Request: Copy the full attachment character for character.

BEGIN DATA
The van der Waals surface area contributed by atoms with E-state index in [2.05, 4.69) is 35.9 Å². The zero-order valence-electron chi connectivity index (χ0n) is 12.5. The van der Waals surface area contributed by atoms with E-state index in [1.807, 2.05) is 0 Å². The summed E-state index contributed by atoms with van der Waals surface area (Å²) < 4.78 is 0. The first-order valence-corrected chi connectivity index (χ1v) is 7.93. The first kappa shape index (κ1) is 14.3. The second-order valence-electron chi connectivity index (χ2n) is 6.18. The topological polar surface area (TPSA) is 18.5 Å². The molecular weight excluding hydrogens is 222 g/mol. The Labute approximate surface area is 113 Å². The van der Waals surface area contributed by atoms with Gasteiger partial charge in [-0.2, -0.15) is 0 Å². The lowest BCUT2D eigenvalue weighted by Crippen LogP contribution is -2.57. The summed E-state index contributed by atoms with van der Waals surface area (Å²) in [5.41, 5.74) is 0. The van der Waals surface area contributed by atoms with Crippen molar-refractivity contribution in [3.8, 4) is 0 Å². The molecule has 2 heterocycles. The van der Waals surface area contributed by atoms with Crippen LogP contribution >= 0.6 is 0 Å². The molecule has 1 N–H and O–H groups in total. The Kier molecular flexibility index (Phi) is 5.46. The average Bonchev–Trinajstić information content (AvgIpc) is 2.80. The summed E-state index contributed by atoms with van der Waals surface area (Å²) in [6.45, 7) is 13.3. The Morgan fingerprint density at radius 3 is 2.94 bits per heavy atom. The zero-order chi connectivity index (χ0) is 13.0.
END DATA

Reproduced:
The van der Waals surface area contributed by atoms with E-state index in [2.05, 4.69) is 35.9 Å². The zero-order valence-electron chi connectivity index (χ0n) is 12.5. The van der Waals surface area contributed by atoms with E-state index in [1.807, 2.05) is 0 Å². The summed E-state index contributed by atoms with van der Waals surface area (Å²) < 4.78 is 0. The first-order valence-corrected chi connectivity index (χ1v) is 7.93. The first kappa shape index (κ1) is 14.3. The second-order valence-electron chi connectivity index (χ2n) is 6.18. The topological polar surface area (TPSA) is 18.5 Å². The molecular weight excluding hydrogens is 222 g/mol. The Labute approximate surface area is 113 Å². The van der Waals surface area contributed by atoms with Gasteiger partial charge in [-0.2, -0.15) is 0 Å². The lowest BCUT2D eigenvalue weighted by Crippen LogP contribution is -2.57. The summed E-state index contributed by atoms with van der Waals surface area (Å²) in [5.41, 5.74) is 0. The van der Waals surface area contributed by atoms with Crippen molar-refractivity contribution in [3.8, 4) is 0 Å². The molecule has 2 heterocycles. The van der Waals surface area contributed by atoms with Crippen LogP contribution >= 0.6 is 0 Å². The molecule has 1 N–H and O–H groups in total. The Kier molecular flexibility index (Phi) is 5.46. The average Bonchev–Trinajstić information content (AvgIpc) is 2.80. The summed E-state index contributed by atoms with van der Waals surface area (Å²) in [6.45, 7) is 13.3. The Morgan fingerprint density at radius 3 is 2.94 bits per heavy atom. The zero-order chi connectivity index (χ0) is 13.0.